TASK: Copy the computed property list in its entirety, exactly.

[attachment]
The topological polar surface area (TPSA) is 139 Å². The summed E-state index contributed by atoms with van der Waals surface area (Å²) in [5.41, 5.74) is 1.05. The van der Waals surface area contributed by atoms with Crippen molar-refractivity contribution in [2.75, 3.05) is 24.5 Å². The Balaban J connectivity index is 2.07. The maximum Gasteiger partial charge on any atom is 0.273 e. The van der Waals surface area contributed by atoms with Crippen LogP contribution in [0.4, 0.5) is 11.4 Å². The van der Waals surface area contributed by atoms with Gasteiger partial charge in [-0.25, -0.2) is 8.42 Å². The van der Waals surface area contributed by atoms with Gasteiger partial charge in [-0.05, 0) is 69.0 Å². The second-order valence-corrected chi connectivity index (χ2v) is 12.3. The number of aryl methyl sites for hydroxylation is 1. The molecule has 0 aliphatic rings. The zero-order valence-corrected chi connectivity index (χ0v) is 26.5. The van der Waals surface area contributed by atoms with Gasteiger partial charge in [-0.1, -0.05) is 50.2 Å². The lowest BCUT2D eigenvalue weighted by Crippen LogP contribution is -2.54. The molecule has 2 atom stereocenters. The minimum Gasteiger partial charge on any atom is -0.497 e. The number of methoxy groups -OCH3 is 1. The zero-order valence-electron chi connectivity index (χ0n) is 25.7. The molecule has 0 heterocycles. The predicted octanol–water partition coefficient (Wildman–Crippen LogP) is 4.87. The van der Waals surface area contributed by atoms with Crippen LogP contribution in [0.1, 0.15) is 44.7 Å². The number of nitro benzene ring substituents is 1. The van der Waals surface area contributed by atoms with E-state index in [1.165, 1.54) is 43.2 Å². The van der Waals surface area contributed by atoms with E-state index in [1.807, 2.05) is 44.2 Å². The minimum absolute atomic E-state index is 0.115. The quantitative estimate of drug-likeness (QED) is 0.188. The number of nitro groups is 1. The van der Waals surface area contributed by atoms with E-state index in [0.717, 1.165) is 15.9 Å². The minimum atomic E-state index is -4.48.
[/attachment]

The topological polar surface area (TPSA) is 139 Å². The summed E-state index contributed by atoms with van der Waals surface area (Å²) in [5.41, 5.74) is 1.05. The van der Waals surface area contributed by atoms with Crippen molar-refractivity contribution in [2.75, 3.05) is 24.5 Å². The Balaban J connectivity index is 2.07. The maximum Gasteiger partial charge on any atom is 0.273 e. The van der Waals surface area contributed by atoms with Crippen LogP contribution in [0.4, 0.5) is 11.4 Å². The van der Waals surface area contributed by atoms with Gasteiger partial charge in [-0.25, -0.2) is 8.42 Å². The van der Waals surface area contributed by atoms with Gasteiger partial charge in [-0.05, 0) is 69.0 Å². The second-order valence-corrected chi connectivity index (χ2v) is 12.3. The number of aryl methyl sites for hydroxylation is 1. The molecule has 0 aliphatic rings. The zero-order valence-corrected chi connectivity index (χ0v) is 26.5. The van der Waals surface area contributed by atoms with Gasteiger partial charge in [-0.1, -0.05) is 50.2 Å². The lowest BCUT2D eigenvalue weighted by Crippen LogP contribution is -2.54. The molecule has 2 atom stereocenters. The minimum Gasteiger partial charge on any atom is -0.497 e. The number of methoxy groups -OCH3 is 1. The zero-order valence-electron chi connectivity index (χ0n) is 25.7. The molecule has 0 heterocycles. The predicted octanol–water partition coefficient (Wildman–Crippen LogP) is 4.87. The van der Waals surface area contributed by atoms with Crippen LogP contribution in [0.1, 0.15) is 44.7 Å². The number of nitro benzene ring substituents is 1. The van der Waals surface area contributed by atoms with E-state index in [1.165, 1.54) is 43.2 Å². The van der Waals surface area contributed by atoms with E-state index in [1.807, 2.05) is 44.2 Å². The minimum absolute atomic E-state index is 0.115. The quantitative estimate of drug-likeness (QED) is 0.188. The number of nitro groups is 1. The van der Waals surface area contributed by atoms with E-state index in [0.717, 1.165) is 15.9 Å². The minimum atomic E-state index is -4.48.